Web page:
Summer camps provide fun and exercise for children

August 05, 2009

When school’s not in session, it can be difficult to find ways to keep kids off of the couch. Summer camps, however, prove to be a much healthier alternative to TV. Not only do summer camps provide fun, engaging activities for kids, but kids at summer camps meet or exceed the amount of daily physical activity recommended by the U.S. Department of Health and Human Services.

“I think a lot of kids get used to having their day structured from school. Summer camps provide a fun opportunity for children to stay active and keep on a regular schedule during the summer time,” said Ben Hickerson, assistant professor of recreation, park, and tourism management in Penn State’s College of Health and Human Development.

The U.S. Department of Health and Human Services recommends that children participate in 60 minutes of moderate to vigorous physical activity every day, and studies have shown that this is the equivalent of between 12,000 and 15,000 steps each day, measured by a pedometer.

Hickerson conducted research with Karla Henderson, professor of parks, recreation, and tourism management at North Carolina State University, in two types of summer camps: day camps, where children spend only the day doing activities (but spend the nights at home), and residential camps, where children sleep at the camps. He found that children in day camps take about 12,000 steps per day, on average. Children in residential camps were taking 19,500 steps per day, on average, which is well above the recommended guidelines.

Hickerson analyzed summer camps for children between the ages of 9 and 12, in an effort to find out not whether or not children in summer camps were getting enough physical activity, and also which aspects of summer camps were effective in promoting physical activity and which aspects could use improvement.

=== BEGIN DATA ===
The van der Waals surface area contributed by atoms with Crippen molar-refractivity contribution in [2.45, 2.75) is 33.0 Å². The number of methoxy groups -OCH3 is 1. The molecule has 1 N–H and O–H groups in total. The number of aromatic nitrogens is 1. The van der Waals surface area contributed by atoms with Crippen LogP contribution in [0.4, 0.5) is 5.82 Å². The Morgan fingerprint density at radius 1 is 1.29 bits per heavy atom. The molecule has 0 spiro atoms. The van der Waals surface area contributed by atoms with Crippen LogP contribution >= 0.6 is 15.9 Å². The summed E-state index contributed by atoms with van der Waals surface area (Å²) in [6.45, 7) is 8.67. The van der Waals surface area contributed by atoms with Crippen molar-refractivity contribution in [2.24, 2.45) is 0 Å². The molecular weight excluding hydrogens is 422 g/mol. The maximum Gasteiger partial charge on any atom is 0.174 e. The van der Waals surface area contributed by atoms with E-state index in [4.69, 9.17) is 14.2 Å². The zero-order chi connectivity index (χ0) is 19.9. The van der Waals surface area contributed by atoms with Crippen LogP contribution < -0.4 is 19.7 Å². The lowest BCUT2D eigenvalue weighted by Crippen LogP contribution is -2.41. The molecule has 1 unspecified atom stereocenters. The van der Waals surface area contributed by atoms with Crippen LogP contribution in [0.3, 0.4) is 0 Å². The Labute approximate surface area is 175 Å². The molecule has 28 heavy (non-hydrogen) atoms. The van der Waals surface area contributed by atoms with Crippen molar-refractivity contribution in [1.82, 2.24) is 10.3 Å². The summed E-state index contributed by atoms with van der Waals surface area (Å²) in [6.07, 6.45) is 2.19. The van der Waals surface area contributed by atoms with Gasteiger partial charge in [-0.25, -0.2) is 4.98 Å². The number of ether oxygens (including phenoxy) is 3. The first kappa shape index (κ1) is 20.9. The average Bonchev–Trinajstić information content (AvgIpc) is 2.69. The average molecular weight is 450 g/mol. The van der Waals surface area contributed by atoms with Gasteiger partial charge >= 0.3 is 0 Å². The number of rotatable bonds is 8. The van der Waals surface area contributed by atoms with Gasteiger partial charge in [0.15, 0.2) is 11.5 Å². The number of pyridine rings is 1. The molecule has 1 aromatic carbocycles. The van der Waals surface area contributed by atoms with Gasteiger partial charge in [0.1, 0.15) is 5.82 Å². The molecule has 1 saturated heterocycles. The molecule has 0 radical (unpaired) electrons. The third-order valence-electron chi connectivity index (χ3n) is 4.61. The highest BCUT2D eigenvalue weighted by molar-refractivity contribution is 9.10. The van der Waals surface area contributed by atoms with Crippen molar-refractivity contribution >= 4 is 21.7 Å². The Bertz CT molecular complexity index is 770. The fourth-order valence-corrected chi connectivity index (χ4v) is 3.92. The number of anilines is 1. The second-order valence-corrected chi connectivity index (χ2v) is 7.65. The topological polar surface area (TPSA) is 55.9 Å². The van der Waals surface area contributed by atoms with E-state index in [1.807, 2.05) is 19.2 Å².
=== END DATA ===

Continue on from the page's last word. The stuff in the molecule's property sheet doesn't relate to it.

“In terms of physical activity, there are traditional disparities between demographics,” said Hickerson. “Males typically get more physical activity than females; Caucasians get more physical activity than African Americans and Hispanics. We found that, even though these disparities still existed in summer camps, they were decreased—and ultimately all children, regardless of their demographic, were getting the recommended amount of physical activity to help them stay healthy.”

Hickerson also found that other variables are associated with children’s physical activity in camps. Peer groups play a significant role in physical activity; children with active friends were more likely to be active, too. More physical activity spaces in a camp (pools, lakes, trails, etc.) proved to increase physical activity, and the distance between activity areas also played a large role—children can be physically active simply by walking to their planned activities. Finally, Hickerson found that camps must achieve a balance in their programming in order to optimize children’s levels of physical activity. If camps mandated too many physical activities in a given day, children could tire out and become less motivated.

Right now, Hickerson and Henderson are compiling their data into a series of journal articles, which can inform people who design or modify summer camps.

“I wanted to find activities or a better organizational structure that children can attach to and enjoy,” said Hickerson. “The more physical activity they participate in, the healthier they’ll be, both now and in the future.”

(Media Contacts)

Last Updated November 01, 2010